Looking forward to retirement is like looking forward to getting a driver’s license. You think so much about the fun and the fear that when the dream is finally within sight, you’re surprised to find out that you have no idea how to do it. Unlike driving a car, however, retirement doesn’t come with a set of rules or a bad ID picture. Fortunately, enough people have endured the change to retirement to provide a good deal of retirement advice.
Retirement advice usually means financial advice. That’s because all the other plans depend on the financial plans for funding. It’s also because retirement finances have to be taken care of right now. If you have a good job, you probably have some kind of retirement account in place.
If so, your employer may also offer free financial retirement advice. At the least, this should cover an explanation of the different types of retirement plans available through your company. There may be presentations from financial service companies and even personalized retirement advice from experts. Before buying into a plan, do some objective research in order to understand the basics and avoid being sold a specific service.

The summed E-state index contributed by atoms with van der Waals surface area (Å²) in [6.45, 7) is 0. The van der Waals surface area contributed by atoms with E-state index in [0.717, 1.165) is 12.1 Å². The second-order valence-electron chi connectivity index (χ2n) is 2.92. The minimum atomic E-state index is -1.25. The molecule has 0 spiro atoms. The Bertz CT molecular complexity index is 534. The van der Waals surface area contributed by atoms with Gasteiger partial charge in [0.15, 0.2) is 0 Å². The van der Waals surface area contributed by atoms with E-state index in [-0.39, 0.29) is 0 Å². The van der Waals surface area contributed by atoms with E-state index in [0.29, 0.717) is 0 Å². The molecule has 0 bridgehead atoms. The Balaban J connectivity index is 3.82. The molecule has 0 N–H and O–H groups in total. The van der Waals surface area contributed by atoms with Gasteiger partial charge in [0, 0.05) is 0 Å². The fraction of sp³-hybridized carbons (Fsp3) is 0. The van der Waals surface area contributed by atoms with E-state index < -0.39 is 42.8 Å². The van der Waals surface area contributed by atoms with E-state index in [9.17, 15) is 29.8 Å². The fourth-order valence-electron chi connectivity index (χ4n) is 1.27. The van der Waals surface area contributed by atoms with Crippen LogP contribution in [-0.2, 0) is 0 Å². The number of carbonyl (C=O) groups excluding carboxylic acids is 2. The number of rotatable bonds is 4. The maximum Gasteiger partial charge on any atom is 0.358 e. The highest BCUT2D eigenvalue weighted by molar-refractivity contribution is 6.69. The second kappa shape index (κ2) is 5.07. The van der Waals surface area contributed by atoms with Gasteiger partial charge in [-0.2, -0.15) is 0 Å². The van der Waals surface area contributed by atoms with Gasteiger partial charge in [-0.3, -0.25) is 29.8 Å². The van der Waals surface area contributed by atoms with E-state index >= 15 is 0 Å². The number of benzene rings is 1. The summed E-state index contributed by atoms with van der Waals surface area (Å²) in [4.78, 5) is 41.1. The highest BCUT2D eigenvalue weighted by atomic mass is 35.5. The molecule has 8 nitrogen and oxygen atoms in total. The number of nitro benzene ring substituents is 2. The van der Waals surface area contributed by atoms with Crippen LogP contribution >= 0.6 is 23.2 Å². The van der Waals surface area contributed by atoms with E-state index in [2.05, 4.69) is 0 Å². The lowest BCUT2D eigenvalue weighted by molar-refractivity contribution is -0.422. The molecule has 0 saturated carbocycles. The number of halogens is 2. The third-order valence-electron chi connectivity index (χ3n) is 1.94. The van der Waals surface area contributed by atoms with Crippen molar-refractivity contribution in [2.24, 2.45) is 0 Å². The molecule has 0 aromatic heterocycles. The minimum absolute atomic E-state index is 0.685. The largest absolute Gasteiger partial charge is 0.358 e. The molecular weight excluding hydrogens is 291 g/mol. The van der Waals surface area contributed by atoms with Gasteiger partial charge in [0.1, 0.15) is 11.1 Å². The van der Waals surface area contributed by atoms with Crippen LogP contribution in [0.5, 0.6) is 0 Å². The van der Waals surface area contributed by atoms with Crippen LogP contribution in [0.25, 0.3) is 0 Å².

Retirement means a change of lifestyle. That’s the good news and the bad news. Start thinking about the types of changes it will mean. Will your spouse retire before or after you do? Will you move to a less expensive area or perhaps to a more enjoyable one? One of the most valuable pieces of retirement advice is to keep busy. “Not working anymore” is not enough to fill your days. Are you planning to volunteer some of your time? Would you enjoy a part time job? Does your hobby of choice involve expenses that prohibit many hours of participation?
Do your plans for retirement depend on good health? While you plan your finances, plan for a healthy lifestyle. Your doctor can provide very important retirement advice. Watch your diet, check for inherited problems, start a sensible exercise plan. Also, remember to plan for health insurance coverage..
If your social life depends on your co-workers, it may be time to begin investing in a wider circle of friends. Spend time with people who share your interests. Join a club, participate in your church or take a class. If you are planning to move after retirement, become acquainted with your future home town and the social possibilities there. Retirement means building a whole new life. It’s not too soon to start on the foundation. That’s sound retirement advice.